Verses 13-26

2 Kings 18:13 to 2 Kings 19:37. Sennacherib's Campaign.

2 Kings 18:13. In the fourteenth year: if Hezekiah began to reign five years before the fall of Samaria (722 B.C.), and Sennacherib did not succeed till 706 B.C., this date cannot be correct. The king of Assyria took upwards of 200,000 Jewish captives.

2 Kings 18:14. Lachish (p. 28) was besieged by Sennacherib, and his exploits there are depicted on a bas-relief in the British Museum.

2 Kings 18:16. which Hezekiah overlaid: Skinner asks, "Should it be Solomon?" Like Ahaz (2 Kings 16:8), Hezekiah despoiled the Temple to buy off the Assyrians.

2 Kings 18:17. Tartan (the commander), Rabsaris (chief eunuch), Rabshakeh (chief cupbearer), were three great Assyrian officials.—the conduit of the upper pool: cf. 2 Kings 20:20; see also 2 Chronicles 32:30.

2 Kings 18:19. the great king was a very ancient title, and was later assumed by the Persians. It is frequently used in the cuneiform inscriptions from very ancient times.

2 Kings 18:21. The Jews' confidence that Egypt would protect them from the Assyrians and other invaders was denounced by Isaiah (Isaiah 30:1-5), and continually proved fallacious. A similar confidence had caused the ruin of the northern kingdom (2 Kings 17:4). Sargon defeated the Egyptians at Raphia in 718 B.C. (pp. 59, 71). Sennacherib had just before this won the victory of El-tekeh (pp. 59, 71). A century later their intrigues with Egypt proved fatal to the Jews in the days of Jeremiah and Ezekiel.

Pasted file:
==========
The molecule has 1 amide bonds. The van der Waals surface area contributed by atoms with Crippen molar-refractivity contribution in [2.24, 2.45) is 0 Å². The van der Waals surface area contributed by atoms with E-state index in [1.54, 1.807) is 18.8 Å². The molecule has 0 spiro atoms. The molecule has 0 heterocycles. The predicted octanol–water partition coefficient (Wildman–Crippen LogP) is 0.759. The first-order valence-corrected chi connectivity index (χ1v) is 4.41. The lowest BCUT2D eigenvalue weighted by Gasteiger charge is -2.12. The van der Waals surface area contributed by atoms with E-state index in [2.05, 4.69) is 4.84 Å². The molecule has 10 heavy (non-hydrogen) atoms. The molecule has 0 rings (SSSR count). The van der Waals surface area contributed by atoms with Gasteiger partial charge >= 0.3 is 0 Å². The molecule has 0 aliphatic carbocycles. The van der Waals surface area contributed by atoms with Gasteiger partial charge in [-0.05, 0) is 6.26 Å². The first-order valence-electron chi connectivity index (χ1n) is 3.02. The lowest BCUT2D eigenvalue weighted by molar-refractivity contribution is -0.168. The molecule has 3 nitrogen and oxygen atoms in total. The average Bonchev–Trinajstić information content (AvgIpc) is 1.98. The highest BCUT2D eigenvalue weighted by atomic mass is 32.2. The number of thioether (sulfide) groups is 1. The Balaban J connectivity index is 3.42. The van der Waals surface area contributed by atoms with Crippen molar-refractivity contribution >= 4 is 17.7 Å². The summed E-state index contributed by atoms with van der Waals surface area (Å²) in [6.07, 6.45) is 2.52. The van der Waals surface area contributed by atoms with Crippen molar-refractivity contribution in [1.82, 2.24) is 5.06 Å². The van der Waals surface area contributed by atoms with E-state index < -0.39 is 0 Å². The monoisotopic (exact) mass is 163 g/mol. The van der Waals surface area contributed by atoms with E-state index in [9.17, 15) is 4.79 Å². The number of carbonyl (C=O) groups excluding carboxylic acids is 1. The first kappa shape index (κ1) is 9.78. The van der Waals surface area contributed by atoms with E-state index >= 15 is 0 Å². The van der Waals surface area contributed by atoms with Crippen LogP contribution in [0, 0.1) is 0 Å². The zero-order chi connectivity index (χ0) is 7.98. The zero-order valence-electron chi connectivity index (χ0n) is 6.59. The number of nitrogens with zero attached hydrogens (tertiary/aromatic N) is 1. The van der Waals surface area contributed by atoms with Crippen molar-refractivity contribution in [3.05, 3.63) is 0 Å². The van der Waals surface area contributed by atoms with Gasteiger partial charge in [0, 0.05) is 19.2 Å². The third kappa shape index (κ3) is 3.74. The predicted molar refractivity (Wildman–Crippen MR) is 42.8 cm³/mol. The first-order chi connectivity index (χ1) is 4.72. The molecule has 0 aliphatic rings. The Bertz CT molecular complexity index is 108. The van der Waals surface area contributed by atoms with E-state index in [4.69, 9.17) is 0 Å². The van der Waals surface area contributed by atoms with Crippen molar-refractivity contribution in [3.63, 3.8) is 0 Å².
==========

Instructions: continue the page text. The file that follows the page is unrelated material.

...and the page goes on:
2 Kings 18:22. Most critics regard this reference to Hezekiah's reform as an interpolation. But if genuine it bears witness alike to the unpopularity in some quarters of Hezekiah's reform and the shrewd appreciation of the political situation by the observant Rab-shakeh.

2 Kings 18:26. The Syrian language was widely diffused throughout the East, and is known as Aramaic (p. 36). It was used by the Jews in Egypt in the fifth century B.C., as the Mond and other papyri testify.

 


Copyright Statement
These files are public domain.
Text Courtesy of BibleSupport.com. Used by Permission.

Bibliography Information
Peake, Arthur. "Commentary on 2 Kings 18:4". "Arthur Peake's Commentary on the Bible ". https://www.studylight.org/commentaries/pfc/2-kings-18.html. 1919.

Lectionary Calendar
Wednesday, December 11th, 2019
the Second Week of Advent
ADVERTISEMENT
Commentary Navigator
Search This Commentary
Enter query in the box below
ADVERTISEMENT
To report dead links, typos, or html errors or suggestions about making these resources more useful use our convenient contact form
Powered by Lightspeed Technology